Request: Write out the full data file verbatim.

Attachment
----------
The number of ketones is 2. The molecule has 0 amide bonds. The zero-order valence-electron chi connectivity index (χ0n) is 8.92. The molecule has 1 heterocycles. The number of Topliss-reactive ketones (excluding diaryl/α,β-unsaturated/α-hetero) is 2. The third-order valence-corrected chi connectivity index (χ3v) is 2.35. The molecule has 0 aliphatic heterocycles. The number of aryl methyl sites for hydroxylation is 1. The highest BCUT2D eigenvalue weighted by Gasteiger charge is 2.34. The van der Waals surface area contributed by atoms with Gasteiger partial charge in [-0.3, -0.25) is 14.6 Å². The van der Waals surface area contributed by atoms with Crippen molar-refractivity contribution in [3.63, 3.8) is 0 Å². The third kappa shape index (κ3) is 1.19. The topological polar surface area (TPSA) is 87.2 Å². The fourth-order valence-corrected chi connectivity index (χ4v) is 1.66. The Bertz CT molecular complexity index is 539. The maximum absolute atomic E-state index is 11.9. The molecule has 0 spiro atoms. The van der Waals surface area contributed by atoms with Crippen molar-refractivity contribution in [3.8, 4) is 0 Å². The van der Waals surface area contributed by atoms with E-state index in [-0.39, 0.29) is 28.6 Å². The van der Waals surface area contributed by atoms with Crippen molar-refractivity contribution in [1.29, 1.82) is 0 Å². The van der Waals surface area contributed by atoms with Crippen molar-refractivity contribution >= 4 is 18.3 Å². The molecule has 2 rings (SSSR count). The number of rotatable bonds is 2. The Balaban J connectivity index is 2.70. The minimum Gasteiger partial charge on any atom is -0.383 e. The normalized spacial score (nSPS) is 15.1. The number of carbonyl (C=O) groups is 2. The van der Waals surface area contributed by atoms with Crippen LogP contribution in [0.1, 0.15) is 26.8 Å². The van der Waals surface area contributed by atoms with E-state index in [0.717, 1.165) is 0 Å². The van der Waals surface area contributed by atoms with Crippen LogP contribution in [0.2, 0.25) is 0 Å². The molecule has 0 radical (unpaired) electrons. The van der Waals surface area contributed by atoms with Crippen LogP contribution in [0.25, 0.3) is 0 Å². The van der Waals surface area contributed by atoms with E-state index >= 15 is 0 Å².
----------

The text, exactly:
The number of ketones is 2. The molecule has 0 amide bonds. The zero-order valence-electron chi connectivity index (χ0n) is 8.92. The molecule has 1 heterocycles. The number of Topliss-reactive ketones (excluding diaryl/α,β-unsaturated/α-hetero) is 2. The third-order valence-corrected chi connectivity index (χ3v) is 2.35. The molecule has 0 aliphatic heterocycles. The number of aryl methyl sites for hydroxylation is 1. The highest BCUT2D eigenvalue weighted by Gasteiger charge is 2.34. The van der Waals surface area contributed by atoms with Gasteiger partial charge in [-0.3, -0.25) is 14.6 Å². The van der Waals surface area contributed by atoms with Crippen molar-refractivity contribution in [3.63, 3.8) is 0 Å². The third kappa shape index (κ3) is 1.19. The topological polar surface area (TPSA) is 87.2 Å². The fourth-order valence-corrected chi connectivity index (χ4v) is 1.66. The Bertz CT molecular complexity index is 539. The maximum absolute atomic E-state index is 11.9. The molecule has 0 spiro atoms. The van der Waals surface area contributed by atoms with Crippen molar-refractivity contribution in [3.8, 4) is 0 Å². The van der Waals surface area contributed by atoms with E-state index in [-0.39, 0.29) is 28.6 Å². The van der Waals surface area contributed by atoms with Crippen molar-refractivity contribution in [1.29, 1.82) is 0 Å². The van der Waals surface area contributed by atoms with Crippen molar-refractivity contribution >= 4 is 18.3 Å². The molecule has 2 rings (SSSR count). The number of rotatable bonds is 2. The Balaban J connectivity index is 2.70. The minimum Gasteiger partial charge on any atom is -0.383 e. The normalized spacial score (nSPS) is 15.1. The number of carbonyl (C=O) groups is 2. The van der Waals surface area contributed by atoms with Crippen LogP contribution in [0.1, 0.15) is 26.8 Å². The van der Waals surface area contributed by atoms with E-state index in [0.717, 1.165) is 0 Å². The van der Waals surface area contributed by atoms with Crippen LogP contribution in [0.2, 0.25) is 0 Å². The molecule has 0 radical (unpaired) electrons. The van der Waals surface area contributed by atoms with Crippen LogP contribution in [0.25, 0.3) is 0 Å². The van der Waals surface area contributed by atoms with E-state index >= 15 is 0 Å².